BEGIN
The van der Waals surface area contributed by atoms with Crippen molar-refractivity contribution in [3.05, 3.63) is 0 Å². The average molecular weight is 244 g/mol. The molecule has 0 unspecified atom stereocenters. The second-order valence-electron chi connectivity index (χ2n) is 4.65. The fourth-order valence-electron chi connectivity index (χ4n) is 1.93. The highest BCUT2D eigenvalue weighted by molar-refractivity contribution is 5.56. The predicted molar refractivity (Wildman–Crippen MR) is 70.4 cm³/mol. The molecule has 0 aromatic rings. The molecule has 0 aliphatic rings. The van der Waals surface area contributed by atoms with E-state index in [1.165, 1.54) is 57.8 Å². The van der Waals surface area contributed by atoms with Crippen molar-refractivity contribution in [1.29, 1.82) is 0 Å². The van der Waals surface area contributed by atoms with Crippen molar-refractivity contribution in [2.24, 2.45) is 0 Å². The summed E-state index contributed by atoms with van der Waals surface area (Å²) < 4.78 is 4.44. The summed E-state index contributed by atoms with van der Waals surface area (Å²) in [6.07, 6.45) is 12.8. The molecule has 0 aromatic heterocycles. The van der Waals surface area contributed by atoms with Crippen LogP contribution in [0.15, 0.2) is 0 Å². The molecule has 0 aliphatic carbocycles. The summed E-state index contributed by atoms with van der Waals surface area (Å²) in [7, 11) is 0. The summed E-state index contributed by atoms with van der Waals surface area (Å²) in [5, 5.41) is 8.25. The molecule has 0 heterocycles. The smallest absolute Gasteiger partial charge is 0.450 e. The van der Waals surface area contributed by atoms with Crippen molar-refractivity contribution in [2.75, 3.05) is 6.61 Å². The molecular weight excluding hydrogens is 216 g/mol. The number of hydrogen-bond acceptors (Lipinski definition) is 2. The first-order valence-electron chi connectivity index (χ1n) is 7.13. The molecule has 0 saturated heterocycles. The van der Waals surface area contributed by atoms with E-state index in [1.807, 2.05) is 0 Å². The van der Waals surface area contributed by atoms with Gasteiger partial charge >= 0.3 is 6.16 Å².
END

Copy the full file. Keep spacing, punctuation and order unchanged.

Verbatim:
The van der Waals surface area contributed by atoms with Crippen molar-refractivity contribution in [3.05, 3.63) is 0 Å². The average molecular weight is 244 g/mol. The molecule has 0 unspecified atom stereocenters. The second-order valence-electron chi connectivity index (χ2n) is 4.65. The fourth-order valence-electron chi connectivity index (χ4n) is 1.93. The highest BCUT2D eigenvalue weighted by molar-refractivity contribution is 5.56. The predicted molar refractivity (Wildman–Crippen MR) is 70.4 cm³/mol. The molecule has 0 aromatic rings. The molecule has 0 aliphatic rings. The van der Waals surface area contributed by atoms with E-state index in [1.165, 1.54) is 57.8 Å². The van der Waals surface area contributed by atoms with Crippen molar-refractivity contribution in [1.29, 1.82) is 0 Å². The van der Waals surface area contributed by atoms with Crippen molar-refractivity contribution in [2.24, 2.45) is 0 Å². The summed E-state index contributed by atoms with van der Waals surface area (Å²) < 4.78 is 4.44. The summed E-state index contributed by atoms with van der Waals surface area (Å²) in [6.07, 6.45) is 12.8. The molecule has 0 aromatic heterocycles. The van der Waals surface area contributed by atoms with Crippen LogP contribution in [0.15, 0.2) is 0 Å². The molecule has 0 aliphatic carbocycles. The summed E-state index contributed by atoms with van der Waals surface area (Å²) in [7, 11) is 0. The summed E-state index contributed by atoms with van der Waals surface area (Å²) in [5, 5.41) is 8.25. The molecule has 0 heterocycles. The smallest absolute Gasteiger partial charge is 0.450 e. The van der Waals surface area contributed by atoms with Crippen molar-refractivity contribution in [2.75, 3.05) is 6.61 Å². The molecular weight excluding hydrogens is 216 g/mol. The number of hydrogen-bond acceptors (Lipinski definition) is 2. The first-order valence-electron chi connectivity index (χ1n) is 7.13. The molecule has 0 saturated heterocycles. The van der Waals surface area contributed by atoms with E-state index in [1.807, 2.05) is 0 Å². The van der Waals surface area contributed by atoms with Gasteiger partial charge >= 0.3 is 6.16 Å².